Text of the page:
When I'm away from you,
when I'm away from you
Well I feel, yeah, well I feel so sad and blue
Well I feel, well I feel so sad and blue
Oh my dear, oh my dear, oh my dear sweet love
When I'm away from you, I just have to sing, my hymns
Hymns to the silence, hymns to the silence
Hymns to the silence, hymns to the silence
Oh my dear, oh my dear sweet love
it's a long, long journey
Long, long journey, journey back home
Back home to you, feel you by my side
Long journey, journey, journey
Yeah in the midnight, in the midnight, I burn the candle
Burn the candle at both ends, burn the candle at both ends
Burn the candle at both ends, burn the candle at both ends
And I keep on, 'cause I can't sleep at night
Until the daylight comes through
And I just, and I just, have to sing
Sing my hymns to the silence
Hymns to the silence, hymns to the silence
My hymns to the silence
I wanna go out in the countryside
Oh sit by the clear, cool, crystal water
Get my spirit, way back to the feeling
Deep in my soul, I wanna feel
Oh so close to the One, close to the One
Close to the One, close to the One
And that's why, I keep on singing baby
My hymns to the silence, hymns to the silence
Oh my hymns to the silence, hymns to the silence
Oh hymns to the silence, oh hymns to the silence
Oh hymns to the silence, hymns to the silence
Oh my dear, my dear sweet love
Can you feel the silence? can you feel the silence?
Can you feel the silence? can you feel the silence?
Hymns to the silence, hymns to the silence
Hymns to the silence, hymns to the silence
Hymns to the silence, hymns to the silence
Hymns to the silence, hymns to the silence

Friday, September 21, 2007

We Are Dancing

traditional, additional lyrics by Pete Seeger

We are climbing Jacob's ladder
We are climbing Jacob's ladder
We are climbing Jacob's ladder
Brothers, sisters, all

Every rung goes higher and higher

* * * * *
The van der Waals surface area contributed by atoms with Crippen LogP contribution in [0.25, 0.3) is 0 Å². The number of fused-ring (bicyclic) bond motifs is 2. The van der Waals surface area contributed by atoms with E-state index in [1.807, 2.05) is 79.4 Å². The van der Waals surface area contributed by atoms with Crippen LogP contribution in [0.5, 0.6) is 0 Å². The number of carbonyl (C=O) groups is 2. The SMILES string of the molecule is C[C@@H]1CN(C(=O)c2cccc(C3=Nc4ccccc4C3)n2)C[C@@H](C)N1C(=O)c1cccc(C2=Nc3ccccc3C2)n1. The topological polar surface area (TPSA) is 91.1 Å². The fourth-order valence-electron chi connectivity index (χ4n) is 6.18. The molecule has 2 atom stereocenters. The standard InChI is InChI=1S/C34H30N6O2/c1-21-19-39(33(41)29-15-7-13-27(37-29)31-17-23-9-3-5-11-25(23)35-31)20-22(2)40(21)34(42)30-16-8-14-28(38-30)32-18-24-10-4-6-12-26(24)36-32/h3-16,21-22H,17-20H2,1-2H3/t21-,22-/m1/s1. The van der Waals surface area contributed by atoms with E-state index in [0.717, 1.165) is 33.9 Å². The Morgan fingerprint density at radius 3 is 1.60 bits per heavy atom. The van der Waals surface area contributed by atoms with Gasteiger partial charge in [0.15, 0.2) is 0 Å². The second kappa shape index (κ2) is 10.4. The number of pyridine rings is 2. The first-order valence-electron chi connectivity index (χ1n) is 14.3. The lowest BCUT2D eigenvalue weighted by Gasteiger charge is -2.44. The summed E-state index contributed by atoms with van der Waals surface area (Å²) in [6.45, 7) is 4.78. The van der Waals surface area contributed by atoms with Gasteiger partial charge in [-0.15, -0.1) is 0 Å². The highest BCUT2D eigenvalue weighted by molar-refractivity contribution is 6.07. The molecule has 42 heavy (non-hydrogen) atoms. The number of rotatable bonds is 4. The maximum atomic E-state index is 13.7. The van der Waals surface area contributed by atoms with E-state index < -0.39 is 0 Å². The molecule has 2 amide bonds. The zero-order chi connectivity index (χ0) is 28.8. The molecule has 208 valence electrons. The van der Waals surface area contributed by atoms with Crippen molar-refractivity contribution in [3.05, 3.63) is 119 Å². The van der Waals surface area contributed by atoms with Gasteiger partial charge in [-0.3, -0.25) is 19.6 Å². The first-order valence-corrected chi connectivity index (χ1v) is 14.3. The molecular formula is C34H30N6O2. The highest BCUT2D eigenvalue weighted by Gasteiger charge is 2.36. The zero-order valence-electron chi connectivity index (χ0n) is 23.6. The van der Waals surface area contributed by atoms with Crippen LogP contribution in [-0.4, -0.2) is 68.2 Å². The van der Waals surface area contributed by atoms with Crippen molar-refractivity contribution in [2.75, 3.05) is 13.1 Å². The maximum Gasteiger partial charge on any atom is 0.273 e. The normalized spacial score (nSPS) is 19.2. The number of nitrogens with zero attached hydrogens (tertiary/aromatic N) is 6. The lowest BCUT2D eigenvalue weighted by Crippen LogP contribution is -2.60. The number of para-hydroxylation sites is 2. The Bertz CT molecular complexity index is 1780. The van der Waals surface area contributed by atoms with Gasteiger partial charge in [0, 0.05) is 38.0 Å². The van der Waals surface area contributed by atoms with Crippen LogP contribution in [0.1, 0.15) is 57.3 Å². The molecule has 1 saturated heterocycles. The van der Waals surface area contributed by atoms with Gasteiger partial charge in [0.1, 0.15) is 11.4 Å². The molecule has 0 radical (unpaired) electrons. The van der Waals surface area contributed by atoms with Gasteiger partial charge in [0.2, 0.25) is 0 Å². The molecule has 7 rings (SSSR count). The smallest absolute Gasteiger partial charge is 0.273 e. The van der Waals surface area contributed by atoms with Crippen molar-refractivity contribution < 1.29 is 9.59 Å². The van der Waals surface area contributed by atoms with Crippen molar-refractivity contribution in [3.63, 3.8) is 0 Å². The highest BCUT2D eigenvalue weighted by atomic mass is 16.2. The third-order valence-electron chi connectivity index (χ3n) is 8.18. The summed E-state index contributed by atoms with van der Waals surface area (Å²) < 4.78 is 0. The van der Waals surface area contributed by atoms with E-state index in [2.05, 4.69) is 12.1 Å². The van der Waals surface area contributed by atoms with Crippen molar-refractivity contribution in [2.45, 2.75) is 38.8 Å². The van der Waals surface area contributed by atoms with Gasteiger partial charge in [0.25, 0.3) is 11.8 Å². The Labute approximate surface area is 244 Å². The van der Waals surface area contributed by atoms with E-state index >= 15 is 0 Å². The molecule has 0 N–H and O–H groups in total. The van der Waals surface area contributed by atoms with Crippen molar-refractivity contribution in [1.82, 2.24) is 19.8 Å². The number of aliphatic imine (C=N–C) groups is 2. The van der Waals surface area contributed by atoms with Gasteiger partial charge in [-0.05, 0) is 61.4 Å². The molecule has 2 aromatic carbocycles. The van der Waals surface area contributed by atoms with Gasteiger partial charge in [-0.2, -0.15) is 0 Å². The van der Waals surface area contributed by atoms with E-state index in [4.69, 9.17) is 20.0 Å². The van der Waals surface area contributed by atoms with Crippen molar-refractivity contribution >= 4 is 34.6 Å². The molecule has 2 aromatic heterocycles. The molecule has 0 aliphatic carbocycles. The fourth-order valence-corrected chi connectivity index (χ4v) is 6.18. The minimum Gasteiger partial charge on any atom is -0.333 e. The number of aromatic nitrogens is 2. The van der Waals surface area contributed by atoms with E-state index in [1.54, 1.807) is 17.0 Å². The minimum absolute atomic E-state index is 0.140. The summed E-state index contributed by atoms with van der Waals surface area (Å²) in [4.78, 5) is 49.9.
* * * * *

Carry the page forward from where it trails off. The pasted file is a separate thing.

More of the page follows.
Every rung goes higher and higher
Every rung goes higher and higher
Brothers, sisters, all

We are dancing Sarah's circle
We are dancing Sarah's circle
We are dancing Sarah's circle
Sisters, brothers, all
Every round a generation
Every round a generation
Every round a generation
Sisters, brothers, all

We are climbing Jacob's ladder
We are climbing Jacob's ladder
We are climbing Jacob's ladder
Brothers, sisters, all

Thursday, September 20, 2007

Teen Retreat

I've been wanting to write about my experiences of the past weekend but several things-work, time, but especially the desire to accurately represent the retreat without hyperbole have inhibited me.

I am not exaggerating when I say that the SAYF retreat was one of the most moving experiences of my life. I am awed by the respect, love and true acceptance the people at SAYF show for one another. There were around 35 teens and 7 or 8 FAPs (Friendly Adult Presence) including myself and two young adult FAPs-in-training. Several of the teens have been in SAYF for years, many for a year or two and there were a couple of newcomers. Over the course of the weekend I never sensed cliquishness or exclusion of anyone. The teens seemed to go out of their way to create opportunities for everyone to feel welcomed and included.

The teens planned, organized and led all the activities. The one that had the greatest impact on me was one in which the main room was divided into thirds: The middle was "I don't know or I'm not sure", the right side was "No" and the left, "Yes". The leader (a young man named Austin) stood on a chair and asked questions. They began with generic things like, "Have you ever been skiing?" and became more personal as the "game" proceeded. Austin would ask different people if they wanted to share why they feel about the question like they do, or people would hold up their hands to answer. "Is killing someone ever justified"? "Do you believe in God"? "Do you call yourself a Christian"? All were questions asked. What almost amazed me was the honesty, thoughtfulness and lack of judgment in the answers. There were even a couple of people who seemed to disagree about their beliefs but they were very open and respectful of one another.

I guess because all I have to compare this with are the youth group meetings of my own Baptist youth is why I'm so touched by the support and honesty. Self-censoring of honest answers were par for the course for me; we had to keep with the "party line" or we were "sinners". Once, in a discussion about abortion, I made the mistake of saying that if I got pregnant out of "wedlock" I would consider having an abortion. I answered honestly and tried to explain that the reason I felt that way was because of the way girls who got pregnant were judged so harshly and treated badly and I wouldn't want to subject myself to that but my peers and leader didn't want to hear my reasons.